Wednesday, May 26, 2010

More recent reading: Madeleine L'Engle's "Dragons in the Waters"

When posting my list of recent and current reading last week, I had a feeling I was leaving something out, and I was right. I neglected to include Madeleine L'Engle's Dragons in the Waters, a story of Poly O'Keefe, daughter of Meg Murry O'Keefe and her husband Calvin, who were children in L'Engle's Time Quartet (A Wrinkle in Time, etc.).

L'Engle's stories of the Murrys, O'Keefes, and Austins (families at the center of several of her novel series) are among those I like to re-read from time to time. Most people who read L'Engle start with A Wrinkle in Time as children, but I believe I am an exception to this generalization. Memory is a tricky thing, but I seem to recall that the first L'Engle novel I read was The Young Unicorns, a story of the Austin family that involves a chilling mystery connected to the great neo-Gothic (Episcopal) cathedral of St. John the Divine in Manhattan. I remember being completely gripped by the sense of metaphysical suspense hovering at the edges of this story and in the other stories involving the Austins, the O'Keefes, and the Murrys (and their various friends).

Madeleine L'Engle The Young Unicorns
I've read most of the entries in these series, and I've always liked (but sometimes been confused by) the way the casts of characters and action interweave among them. When I first read them as a teenager, I was really struck by the way Madeleine L'Engle uses the apparently chance meetings of characters who "belong"to different series to create a sense that we are all part of one great, complex plan, unbound by time or space, in the struggle of good against evil. I don't believe the Austins ever meet the Murrys or the O'Keefes, but two characters introduced in The Young Unicorns (Mr. Theo and Canon Tallis) play a minor roles in Dragons in the Waters.

Dragons in the Waters, like the other novels in these three series, are usually classified as "young adult" mystery or suspense novels, but I dislike such pigeon-holing. I agree with C. S. Lewis that there are simply bad novels and good ones -- the good ones invite, and repay, multiple readings, and the bad ones are utterly forgettable. Madeleine L'Engle's are among the good ones. Anyway, just because a story is about adolescents does not mean the only audience it will appeal to is adolescent. Here's one no-longer-young adult who still enjoys reading and re-reading these "young adult."

Thursday, May 20, 2010

Recent Reading: Dynamics of World History

I've been wanting for a long time to read more of the work of historian Christopher Dawson, having read one or two of his essays on the relationship between Christianity and Western civilization. Dawkins wrote through the middle of the twentieth century, and was widely held in high esteem until about the late 1960s, when a rigidly secularist view became de rigueur in academic circles and any historian who acknowledged religion as a force in the shaping of history became persona non grata.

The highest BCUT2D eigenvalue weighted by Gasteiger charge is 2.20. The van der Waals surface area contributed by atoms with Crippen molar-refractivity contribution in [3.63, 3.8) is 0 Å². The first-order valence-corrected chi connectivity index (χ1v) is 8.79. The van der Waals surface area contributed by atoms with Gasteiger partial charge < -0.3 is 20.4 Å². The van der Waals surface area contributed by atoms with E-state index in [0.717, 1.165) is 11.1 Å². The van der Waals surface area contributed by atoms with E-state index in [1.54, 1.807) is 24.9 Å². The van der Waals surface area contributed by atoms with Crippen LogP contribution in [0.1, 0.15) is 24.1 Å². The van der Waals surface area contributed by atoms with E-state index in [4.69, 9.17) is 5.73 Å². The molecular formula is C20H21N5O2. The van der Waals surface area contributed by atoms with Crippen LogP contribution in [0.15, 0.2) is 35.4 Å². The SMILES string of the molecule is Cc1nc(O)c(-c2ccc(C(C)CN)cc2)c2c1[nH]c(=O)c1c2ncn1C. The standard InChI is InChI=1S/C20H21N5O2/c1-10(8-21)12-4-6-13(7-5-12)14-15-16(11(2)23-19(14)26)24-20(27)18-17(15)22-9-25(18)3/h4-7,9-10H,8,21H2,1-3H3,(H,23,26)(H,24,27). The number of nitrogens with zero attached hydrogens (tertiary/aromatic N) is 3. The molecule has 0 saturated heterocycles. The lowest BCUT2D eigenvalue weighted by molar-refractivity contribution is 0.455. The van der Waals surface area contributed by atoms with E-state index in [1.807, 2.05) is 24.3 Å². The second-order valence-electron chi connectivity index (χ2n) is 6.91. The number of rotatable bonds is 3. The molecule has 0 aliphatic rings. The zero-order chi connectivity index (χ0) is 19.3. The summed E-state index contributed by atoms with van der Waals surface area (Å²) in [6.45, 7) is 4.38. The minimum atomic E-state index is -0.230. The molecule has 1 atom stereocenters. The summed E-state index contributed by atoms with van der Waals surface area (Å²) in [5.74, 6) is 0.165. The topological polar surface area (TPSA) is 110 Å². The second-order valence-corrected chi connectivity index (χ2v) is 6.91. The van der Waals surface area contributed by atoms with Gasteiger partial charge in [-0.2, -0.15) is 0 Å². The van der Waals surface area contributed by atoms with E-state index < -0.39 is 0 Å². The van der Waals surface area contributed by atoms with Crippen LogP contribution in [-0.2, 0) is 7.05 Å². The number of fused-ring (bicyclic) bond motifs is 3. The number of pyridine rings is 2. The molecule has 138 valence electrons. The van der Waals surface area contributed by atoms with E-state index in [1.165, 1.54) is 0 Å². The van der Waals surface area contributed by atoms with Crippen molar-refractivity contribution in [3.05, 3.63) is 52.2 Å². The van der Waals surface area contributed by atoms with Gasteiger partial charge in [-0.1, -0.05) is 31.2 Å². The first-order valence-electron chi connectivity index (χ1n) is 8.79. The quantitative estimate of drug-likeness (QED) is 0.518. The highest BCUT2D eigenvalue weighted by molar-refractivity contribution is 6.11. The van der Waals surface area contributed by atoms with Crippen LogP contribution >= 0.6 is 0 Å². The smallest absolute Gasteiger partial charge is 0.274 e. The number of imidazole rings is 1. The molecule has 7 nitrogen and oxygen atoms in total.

That, at least, is the explanation that Dermot Quinn offers for Dawson's disappearance from the canon of important historical scholars taught to history students in American universities these days. I refer to Quinn's introduction to the third edition of Dynamics of World History (ISI Books, 2002), a compendium of Dawson's essays compiled and edited by John J. Mulloy. Mulloy has arranged the essays into five sections grouped in two parts: Part One -- Toward a Sociology of History and Part Two -- Conceptions of World History. Part One has three sections: "The Sociological Foundations of History," "The Movement of World History," and "Urbanism and the Nature of Culture"; Part Two consists of two sections: "Christianity and the Meaning of History," and "The Vision of the Historians." The book begins and ends with a preface and an afterword by John Mulloy.

I've never studied historiography in an academic setting, although I have wanted to. But I've been interested in history ever since I began to realize that "history" is not just the boring series of dates and wars that it seemed to be in high school classes. One of the works that helped convert me from that juvenile concept of history was an essay by political philosopher Hannah Arendt. This essay, The Concept of History, Ancient and Modern, (which you can read online by clicking the link) turned me on to the idea that history is not merely a series of historical facts but a way of understanding those facts. That is, "history" is never simply objective and factual, but always involves interpretation. This seems rather self-evident to me now, but at the time it was an important new insight.